10 Questions with ... Stacy Owen
February 29, 2016
BRIEF CAREER SYNOPSIS:
Was part of the team that created one of the first Triple A stations in the country, WNKU, at Northern KY University. Left MD position there to become WFPK's APD. I hosted mid- mornings and played an integral role in founding and organizing the annual NonCommvention - a national convention for non-commercial Triple A radio stations. As WFPK PD, my focus has been to build a strong community around a talented and passionate programming team and produce and book our award-winning WFPK Waterfront Wednesday concert series, among other events.
1. How long have you been at WFPK?
Just celebrated my 16th anniversary!
2. It is exciting to hear the station has been Triple A for 20 years! Tell us about that.
It was a dramatic switch from Classical to Triple A in 1996. Our listeners and members trust us to curate a mix of music they're passionate enough about to support directly with their hard-earned dollars. That blows me away! Early on it was seen as a grand experiment. Today it's a proven format and that's been very gratifying.
3. How has the station evolved over that time?
We haven't let ourselves get stuck in a rut. I don't want us to sound like a 1990s Triple A in 2016. So as the years progress, we've become less songwriter-focused and more alt and college leaning, while throwing in some hip-hop, world and other genres that spice up the mix.
4. What plans do you have for celebrating this year?
In January (our anniversary month), we celebrated with an evening of performances from some of our favorite Louisville bands at the 1,400-seat Brown Theater.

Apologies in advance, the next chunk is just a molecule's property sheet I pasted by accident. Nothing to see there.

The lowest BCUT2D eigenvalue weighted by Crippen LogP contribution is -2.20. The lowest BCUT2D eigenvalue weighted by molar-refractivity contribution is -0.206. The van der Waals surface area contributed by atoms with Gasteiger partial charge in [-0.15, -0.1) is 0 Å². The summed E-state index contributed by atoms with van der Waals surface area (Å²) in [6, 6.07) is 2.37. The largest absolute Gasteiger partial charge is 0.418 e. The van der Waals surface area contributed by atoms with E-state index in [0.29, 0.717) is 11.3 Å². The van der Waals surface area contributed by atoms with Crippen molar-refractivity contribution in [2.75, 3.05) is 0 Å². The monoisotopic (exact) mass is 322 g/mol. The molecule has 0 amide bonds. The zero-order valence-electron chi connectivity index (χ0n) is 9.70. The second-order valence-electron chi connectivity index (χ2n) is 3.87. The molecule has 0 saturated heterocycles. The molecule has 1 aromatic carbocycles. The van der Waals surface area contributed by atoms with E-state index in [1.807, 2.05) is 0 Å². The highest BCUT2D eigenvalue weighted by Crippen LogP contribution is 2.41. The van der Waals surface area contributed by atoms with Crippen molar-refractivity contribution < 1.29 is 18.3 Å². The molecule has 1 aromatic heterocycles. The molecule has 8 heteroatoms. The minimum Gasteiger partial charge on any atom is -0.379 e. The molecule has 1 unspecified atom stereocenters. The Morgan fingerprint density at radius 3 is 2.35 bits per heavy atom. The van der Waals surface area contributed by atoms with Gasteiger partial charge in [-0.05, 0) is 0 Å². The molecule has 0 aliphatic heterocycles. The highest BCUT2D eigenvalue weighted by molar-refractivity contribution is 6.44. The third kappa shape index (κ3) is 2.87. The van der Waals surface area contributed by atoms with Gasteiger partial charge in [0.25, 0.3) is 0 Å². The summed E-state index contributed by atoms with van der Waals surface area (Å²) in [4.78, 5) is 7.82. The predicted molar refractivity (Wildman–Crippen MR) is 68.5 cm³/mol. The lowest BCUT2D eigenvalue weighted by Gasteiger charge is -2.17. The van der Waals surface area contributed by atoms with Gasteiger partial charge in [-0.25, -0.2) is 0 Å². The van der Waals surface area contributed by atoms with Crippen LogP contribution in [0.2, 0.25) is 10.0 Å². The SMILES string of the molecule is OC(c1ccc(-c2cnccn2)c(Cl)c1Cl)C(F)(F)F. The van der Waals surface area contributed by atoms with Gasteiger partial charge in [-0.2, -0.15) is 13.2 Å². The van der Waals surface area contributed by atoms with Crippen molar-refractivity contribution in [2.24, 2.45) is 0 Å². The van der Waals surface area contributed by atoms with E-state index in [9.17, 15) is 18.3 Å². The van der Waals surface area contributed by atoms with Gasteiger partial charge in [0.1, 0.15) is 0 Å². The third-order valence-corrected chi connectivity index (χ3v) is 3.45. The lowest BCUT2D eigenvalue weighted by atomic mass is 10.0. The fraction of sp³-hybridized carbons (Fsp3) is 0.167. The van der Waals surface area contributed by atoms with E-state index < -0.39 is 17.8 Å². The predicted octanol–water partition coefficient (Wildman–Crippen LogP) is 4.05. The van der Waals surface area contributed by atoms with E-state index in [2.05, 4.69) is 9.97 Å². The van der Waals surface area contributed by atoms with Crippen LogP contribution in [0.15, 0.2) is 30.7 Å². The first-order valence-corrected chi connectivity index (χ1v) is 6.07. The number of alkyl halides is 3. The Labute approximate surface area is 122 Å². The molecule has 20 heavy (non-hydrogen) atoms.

We'll be out and about in the community more this year. We're presenting a speakeasy series at the Frazier History Museum and just did a live video stream of a members-only show at Butchertown Grocery, an awesome new venue in town. I also hope to book some bigger names for our waterfront shows.
5. WFPK was one of the first Triple A noncoms to have a first-class studio and performance room. How did that come about so early?
It was all part of the merger of the three public radio stations in town in the mid '90s. Louisville Public Media's building also houses an NPR News/Talk (WFPL) and Classical station (WUOL). The community got behind the capitol campaign in a big way allowing us to move into this beautiful building in the black. LPM is still one of only a few non-profit radio groups in the country to combine staff and resources.
6. What are the main venues in town that you work with?
Headliners Music Hall, Zanzabar, The New Vintage, Kentucky Center for the Arts, Louisville Palace and Mercury Ballroom.
7. The station has always done well during fund drives. Any insights on how that happens?
We're always trying new ways to engage and educate our listeners; not just during fund drives, but all year round. The sustainer program has worked incredibly well for us; 60% of our members give ongoing monthly contributions, and their membership renews automatically every year!
8. Besides your own, what is your favorite radio format?
I enjoy listening to all-volunteer community radio. I love the anticipation of tuning in and not knowing if you'll hear a train wreck or something sublime. One of my faves is WAIF in Cincinnati. It's been around since 1975!
9. What is the best advice you would give to young programmers/promotion people?
Don't sweat the small stuff. Deal calmly with your day-to-day so you retain the energy and focus you need to accomplish your goals.
10. What is the one truth that has held constant throughout your career?
Never fear change.
Last non-industry job:
Desk clerk at Days Inn motel
First record ever purchased:
Peter Frampton - Frampton Comes Alive!
Shaun Cassidy at Riverfront Coliseum in Cincinnati. My best friend and I were 13 ... big deal when Mom dropped us off on our own!
Favorite band of all-time:
Then ... Beatles. Now ... My Morning Jacket.
What do you enjoy doing in your spare time away from work?
I'm a movie buff, fan of live shows and never miss an episode of The Walking Dead.